SB1282 is unnecessary. The law already allows for the government grounds to deny disclosure of public records in three areas:
- The record is confidential by statute
- The record involves the privacy interest of persons
- Disclosure would be detrimental to the “best interests of the State”
This last standard has been tested by the courts – in some cases requests that are overly harassing or burdensome have been denied on the grounds that it is in the best interest of the state to do so. It does require the government to show some harm to their agency in order to invoke it, which is proper.
In sum, this bill is anti-transparency, anti-open government, and unnecessary. We urge you to contact your legislators and let them know they should VOTE NO on SB1282.
State lawmakers are looking to build upon the successes of last session to increase efficiency and reign in regulatory overreach by taking on the multiple boards and commissions that regulate the health professions in the state.
HB2501 would make three primary improvements that will benefit both the licensed community and consumers:
- Saving Money by Relocating the Health Boards
Many boards spend thousands of dollars on renting space, such as the Board of Behavioral Health Examiners that spends $7,492 a month and the Board of Nursing that spends $24,405 a month. Under HB 2501, all of the health boards beginning in FY 2017 would be relocated to the Department of Health Services, which would save hundreds of thousands of dollars each year.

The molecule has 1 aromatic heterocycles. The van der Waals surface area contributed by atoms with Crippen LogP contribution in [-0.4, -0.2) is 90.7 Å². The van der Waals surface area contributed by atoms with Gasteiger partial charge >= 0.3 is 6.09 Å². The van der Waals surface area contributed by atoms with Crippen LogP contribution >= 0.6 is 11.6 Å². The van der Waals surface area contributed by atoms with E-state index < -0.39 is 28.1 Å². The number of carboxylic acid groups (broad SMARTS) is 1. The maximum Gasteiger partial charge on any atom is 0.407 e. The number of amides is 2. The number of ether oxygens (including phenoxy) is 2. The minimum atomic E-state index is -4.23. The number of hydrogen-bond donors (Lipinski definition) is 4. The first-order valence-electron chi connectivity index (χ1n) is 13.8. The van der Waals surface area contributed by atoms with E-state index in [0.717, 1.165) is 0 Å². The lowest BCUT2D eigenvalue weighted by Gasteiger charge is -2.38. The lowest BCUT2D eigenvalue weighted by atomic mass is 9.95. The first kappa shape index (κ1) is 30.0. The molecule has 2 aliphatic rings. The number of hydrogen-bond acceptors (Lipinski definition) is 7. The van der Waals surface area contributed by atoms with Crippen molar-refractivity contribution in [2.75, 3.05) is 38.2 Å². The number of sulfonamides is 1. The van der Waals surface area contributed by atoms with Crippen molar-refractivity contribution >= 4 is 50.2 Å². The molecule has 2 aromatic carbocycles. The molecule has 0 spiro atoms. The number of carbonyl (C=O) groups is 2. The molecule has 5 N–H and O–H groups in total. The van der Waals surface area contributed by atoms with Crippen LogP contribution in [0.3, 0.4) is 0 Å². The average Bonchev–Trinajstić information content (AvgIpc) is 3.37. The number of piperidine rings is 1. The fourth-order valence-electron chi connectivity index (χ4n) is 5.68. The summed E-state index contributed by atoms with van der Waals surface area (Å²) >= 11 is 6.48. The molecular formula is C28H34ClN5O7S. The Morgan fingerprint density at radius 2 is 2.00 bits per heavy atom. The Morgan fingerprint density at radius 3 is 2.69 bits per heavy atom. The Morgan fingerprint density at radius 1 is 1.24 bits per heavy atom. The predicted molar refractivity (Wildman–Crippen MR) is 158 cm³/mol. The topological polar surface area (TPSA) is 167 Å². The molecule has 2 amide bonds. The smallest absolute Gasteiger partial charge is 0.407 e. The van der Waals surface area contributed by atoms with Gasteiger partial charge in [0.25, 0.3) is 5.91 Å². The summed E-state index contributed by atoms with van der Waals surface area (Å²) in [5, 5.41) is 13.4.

- Provide Oversight of Board Rules and Contracts
A recent Supreme Court case, North Carolina Board of Dental Examiners VS Federal Trade Commission, it was determined that industry boards autonomous from direct oversight did not have immunity from antitrust laws. In the case of the North Carolina, the Dental Examiners Board was issuing cease and desist letters to mall kiosks distributing teeth whitening services on the grounds that their board regulated dental services in the state and teeth whitening fell under services only a licensed dental profession could administer. To prevent continued regulatory overreach by the health boards, HB 2501 would give the AZ Department of Health Services Director the authority to reject Board rules if they are anticompetitive in nature. This is a major victory for increased competition and consumer choice.
- Conduct ongoing studies to uncover more efficiencies and cost savings